This is a difficult subject for many parents to broach with their students. Your student may be under the legal drinking age, and your student’s school likely has clear policies regarding alcohol on campus. As parents, we may like to believe that our student will follow all of the laws and rules. For many students, that may be the case. The student may never drink, or may wait until he is of legal age, will follow the rules and will drink responsibly. For other students, going to college may be synonymous with partying and drinking. As a parent, you may have discussed the issue of alcohol with your student during high school, but you may want to revisit the issue as he enters the world of college and increased independence. Talk to him as honestly and realistically as you can. Do you expect him not to drink at all? Do you know that he probably will drink but hope that he will drink responsibly? What will happen if he gets caught? What are your honest feelings about underage drinking and what do you expect from your student? Remember that your student will need to make his own decisions and be responsible for his own actions, but he should make those decisions at least knowing your feelings.
What are your expectations and/or concerns about sex?
This is also a difficult subject for parents and students to discuss. Chances are that you’ve already broached the subject when your student was younger. But your student will be living on her own and there will be new situations that will arise. Talk to your student about your feelings and concerns. Talk about safety. Talk about expectations. Open the door now for future conversation later.
What do you both expect may be issues when your student returns home for vacations?
When your student returns home for his first significant break, he may have been on his own for several weeks or even months. He will not be the same person who left for school in the fall. Discuss now whether there will be different house rules or expectations when he returns. Anticipate changes. You may need to negotiate an agreement that is comfortable for both of you. You will need to recognize his growing independence, and he will need to recognize your comfort level. Will he have a curfew? Should he let you know if he will be out overnight? Can friends from college come to visit? Can a boyfriend or girlfriend from college share his room? Will you expect him to pitch in and help with chores at home? Will you do his laundry even though he’s been doing his own at school? Are there siblings at home who may have difficulty with a seeming double standard in rules? Some of these issues may seem trivial, and some are major life-style issues. Talking about them ahead of time will lay the groundwork for future discussions, and continual negotiations, when your student comes home.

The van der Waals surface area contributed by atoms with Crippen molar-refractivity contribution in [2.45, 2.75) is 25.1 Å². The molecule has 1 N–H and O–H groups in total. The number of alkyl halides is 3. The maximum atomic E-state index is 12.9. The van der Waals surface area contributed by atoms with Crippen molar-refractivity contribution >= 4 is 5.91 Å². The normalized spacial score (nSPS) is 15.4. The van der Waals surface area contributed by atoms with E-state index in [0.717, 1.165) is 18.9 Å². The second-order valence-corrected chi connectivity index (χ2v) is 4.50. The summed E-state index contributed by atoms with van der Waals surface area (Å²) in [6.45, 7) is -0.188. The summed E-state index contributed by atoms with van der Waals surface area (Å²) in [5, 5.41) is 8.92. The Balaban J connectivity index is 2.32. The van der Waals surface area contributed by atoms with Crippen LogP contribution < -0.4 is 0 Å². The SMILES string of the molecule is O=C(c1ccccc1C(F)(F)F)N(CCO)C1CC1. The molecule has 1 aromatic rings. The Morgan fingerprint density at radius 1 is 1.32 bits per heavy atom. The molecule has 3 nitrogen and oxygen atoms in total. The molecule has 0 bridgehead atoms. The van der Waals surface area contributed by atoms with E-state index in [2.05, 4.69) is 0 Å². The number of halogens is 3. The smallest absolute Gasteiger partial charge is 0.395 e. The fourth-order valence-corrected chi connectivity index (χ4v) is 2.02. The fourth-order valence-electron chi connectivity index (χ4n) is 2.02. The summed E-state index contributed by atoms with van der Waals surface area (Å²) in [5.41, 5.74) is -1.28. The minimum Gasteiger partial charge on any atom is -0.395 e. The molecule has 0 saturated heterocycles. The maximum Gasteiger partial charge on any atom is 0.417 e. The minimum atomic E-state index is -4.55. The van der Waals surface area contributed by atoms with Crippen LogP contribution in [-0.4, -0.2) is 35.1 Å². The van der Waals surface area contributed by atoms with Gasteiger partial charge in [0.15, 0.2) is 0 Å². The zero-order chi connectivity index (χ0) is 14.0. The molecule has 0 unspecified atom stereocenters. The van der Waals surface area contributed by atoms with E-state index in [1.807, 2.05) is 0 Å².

There are many, many factors that come together to create a successful first year at college. As parents, we want to be there to encourage and support our student through that difficult transitional year. The more we work at getting to know our student – as an adult – and at expressing our expectations and listening to their viewpoints prior to awkward situations arising, the more smoothly the year will go for everyone.
If your student is in high school, check out our e- 60 Practical Tips for Using the High School Years to Prepare for College Success. This guide is not about getting in to college. It is about how to work now to help your student succeed once they get to college. Open the door and get the conversations started!